Dozens – more likely hundreds – of cold records were broken or shattered on Saturday.
Many locations broke daily low temperature records, while others shattered lowest daily high temperature records.
Some of these records for lowest high temperature dated back to the 1800s.
For some reason unfathomable to me, AccuWeather forces you to muddle through several rambling unimportant paragraphs before you get to the heart of this story, which is:
Record cold across a huge expanse of the northern tier
More than two dozen large cities from Ohio and Kentucky, eastward to southern New England either broke or tied daily records for lowest high temperature on May 29. A few notable cities in this list are New York City and Baltimore.
And who knows how many cold records were broken in the smaller cities and towns?
In addition, record low temperatures were broken or tied across portions of the Great Lakes, Northeast and other areas in the northern tier of the country.
Harrisburg, Reading and Allentown, Pennsylvania, all experienced a 41 degree Fahrenheit difference in high temperatures from Wednesday, May 26, to Saturday, May 29. On Saturday, the temperature in Reading struggled to reach a high of 52, which became the lowest high temperature ever recorded for the city on May 29. It shattered the previous record of 58 from 1996.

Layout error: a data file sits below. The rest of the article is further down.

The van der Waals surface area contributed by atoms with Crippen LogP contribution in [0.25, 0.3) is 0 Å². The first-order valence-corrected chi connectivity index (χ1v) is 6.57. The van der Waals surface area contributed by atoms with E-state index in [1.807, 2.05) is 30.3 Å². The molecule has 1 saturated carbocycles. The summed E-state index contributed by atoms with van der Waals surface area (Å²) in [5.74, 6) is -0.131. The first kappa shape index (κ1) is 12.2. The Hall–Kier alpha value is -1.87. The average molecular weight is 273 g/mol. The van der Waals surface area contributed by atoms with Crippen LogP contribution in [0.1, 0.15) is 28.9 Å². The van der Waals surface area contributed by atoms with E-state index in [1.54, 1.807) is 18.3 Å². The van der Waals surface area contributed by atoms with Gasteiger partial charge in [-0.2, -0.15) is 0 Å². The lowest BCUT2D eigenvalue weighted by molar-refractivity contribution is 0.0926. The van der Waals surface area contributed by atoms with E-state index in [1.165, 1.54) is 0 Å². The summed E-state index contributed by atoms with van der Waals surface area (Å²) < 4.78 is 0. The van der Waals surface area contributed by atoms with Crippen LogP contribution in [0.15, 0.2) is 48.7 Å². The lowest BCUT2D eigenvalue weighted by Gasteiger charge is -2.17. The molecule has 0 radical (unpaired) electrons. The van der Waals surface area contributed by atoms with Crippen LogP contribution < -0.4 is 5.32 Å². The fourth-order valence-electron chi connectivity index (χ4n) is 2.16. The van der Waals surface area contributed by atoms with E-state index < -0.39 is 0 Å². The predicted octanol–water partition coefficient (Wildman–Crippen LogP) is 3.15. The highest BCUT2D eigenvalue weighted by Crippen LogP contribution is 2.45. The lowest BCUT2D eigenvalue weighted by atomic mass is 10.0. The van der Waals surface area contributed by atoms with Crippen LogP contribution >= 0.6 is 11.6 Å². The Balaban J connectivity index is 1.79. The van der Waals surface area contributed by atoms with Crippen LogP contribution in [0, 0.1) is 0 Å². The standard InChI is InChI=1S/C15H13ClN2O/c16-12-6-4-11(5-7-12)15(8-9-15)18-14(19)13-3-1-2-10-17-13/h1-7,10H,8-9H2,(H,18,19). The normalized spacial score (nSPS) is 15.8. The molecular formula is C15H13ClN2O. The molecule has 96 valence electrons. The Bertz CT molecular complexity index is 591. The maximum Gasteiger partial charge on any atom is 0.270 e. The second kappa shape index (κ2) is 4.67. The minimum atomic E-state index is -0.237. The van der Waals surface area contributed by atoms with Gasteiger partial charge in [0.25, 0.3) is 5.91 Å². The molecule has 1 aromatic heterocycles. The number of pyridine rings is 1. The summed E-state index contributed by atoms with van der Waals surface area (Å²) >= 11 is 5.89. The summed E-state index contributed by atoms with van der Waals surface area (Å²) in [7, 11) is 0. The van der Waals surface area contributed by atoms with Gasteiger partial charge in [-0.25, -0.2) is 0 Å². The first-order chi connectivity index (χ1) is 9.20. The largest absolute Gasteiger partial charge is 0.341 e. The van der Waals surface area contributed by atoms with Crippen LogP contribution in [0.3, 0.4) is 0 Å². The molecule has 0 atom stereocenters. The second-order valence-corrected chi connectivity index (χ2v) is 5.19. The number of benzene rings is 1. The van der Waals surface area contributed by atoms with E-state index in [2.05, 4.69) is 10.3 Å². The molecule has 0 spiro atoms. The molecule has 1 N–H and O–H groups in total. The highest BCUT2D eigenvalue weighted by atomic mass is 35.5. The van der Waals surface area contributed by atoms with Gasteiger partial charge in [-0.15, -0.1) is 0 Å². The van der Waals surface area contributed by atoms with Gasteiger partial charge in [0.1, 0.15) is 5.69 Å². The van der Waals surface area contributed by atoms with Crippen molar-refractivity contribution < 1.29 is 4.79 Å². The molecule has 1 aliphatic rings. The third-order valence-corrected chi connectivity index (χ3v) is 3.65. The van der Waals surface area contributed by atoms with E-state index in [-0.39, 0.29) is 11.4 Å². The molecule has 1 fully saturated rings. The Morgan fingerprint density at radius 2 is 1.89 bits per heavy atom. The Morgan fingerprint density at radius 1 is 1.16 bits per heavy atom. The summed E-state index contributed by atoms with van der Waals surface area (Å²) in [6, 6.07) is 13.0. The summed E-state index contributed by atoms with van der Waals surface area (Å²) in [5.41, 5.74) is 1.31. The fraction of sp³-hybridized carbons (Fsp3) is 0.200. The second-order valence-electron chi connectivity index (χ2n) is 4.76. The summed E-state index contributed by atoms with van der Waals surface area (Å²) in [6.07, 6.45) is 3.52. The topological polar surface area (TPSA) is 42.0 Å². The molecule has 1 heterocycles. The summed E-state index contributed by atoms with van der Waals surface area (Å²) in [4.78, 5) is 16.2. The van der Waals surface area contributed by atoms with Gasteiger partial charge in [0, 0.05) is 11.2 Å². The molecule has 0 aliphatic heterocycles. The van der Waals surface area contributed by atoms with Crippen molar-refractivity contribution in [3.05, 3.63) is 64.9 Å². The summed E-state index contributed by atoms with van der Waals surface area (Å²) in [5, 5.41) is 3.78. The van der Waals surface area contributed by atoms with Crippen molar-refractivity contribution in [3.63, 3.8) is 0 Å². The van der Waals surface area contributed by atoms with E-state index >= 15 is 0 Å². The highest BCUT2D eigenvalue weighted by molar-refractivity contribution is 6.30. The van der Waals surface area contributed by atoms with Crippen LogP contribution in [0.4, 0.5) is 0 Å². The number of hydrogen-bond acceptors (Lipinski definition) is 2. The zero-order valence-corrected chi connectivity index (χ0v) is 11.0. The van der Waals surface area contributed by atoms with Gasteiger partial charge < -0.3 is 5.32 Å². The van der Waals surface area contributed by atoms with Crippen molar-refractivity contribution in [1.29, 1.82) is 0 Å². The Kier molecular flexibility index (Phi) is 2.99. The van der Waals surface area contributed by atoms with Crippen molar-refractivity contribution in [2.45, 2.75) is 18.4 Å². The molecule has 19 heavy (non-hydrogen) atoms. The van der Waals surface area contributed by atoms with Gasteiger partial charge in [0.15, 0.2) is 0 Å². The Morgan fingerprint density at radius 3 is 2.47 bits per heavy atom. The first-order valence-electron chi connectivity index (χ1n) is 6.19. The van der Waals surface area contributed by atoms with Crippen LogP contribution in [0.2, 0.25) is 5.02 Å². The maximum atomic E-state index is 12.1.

Pittsburgh was only able to top out at 51 degrees on Saturday, breaking a record that had stood since the late 1800s. The previous lowest high temperature for the city was 54 degrees, set in 1897. On the other side of the state, Philadelphia broke an even older record with a high temperature of only 54 degrees on Saturday. The previous lowest high temperature for the date was 56 degrees from 1884.
Both Binghamton, New York, and LaGuardia Airport in New York City, tied record lows when temperatures dropped to levels more akin to April than late May.
Thanks to Oly for this link
“Still snowing on the Stratton Mt live cam 12:30 PM on 5/30/21,” says Oly.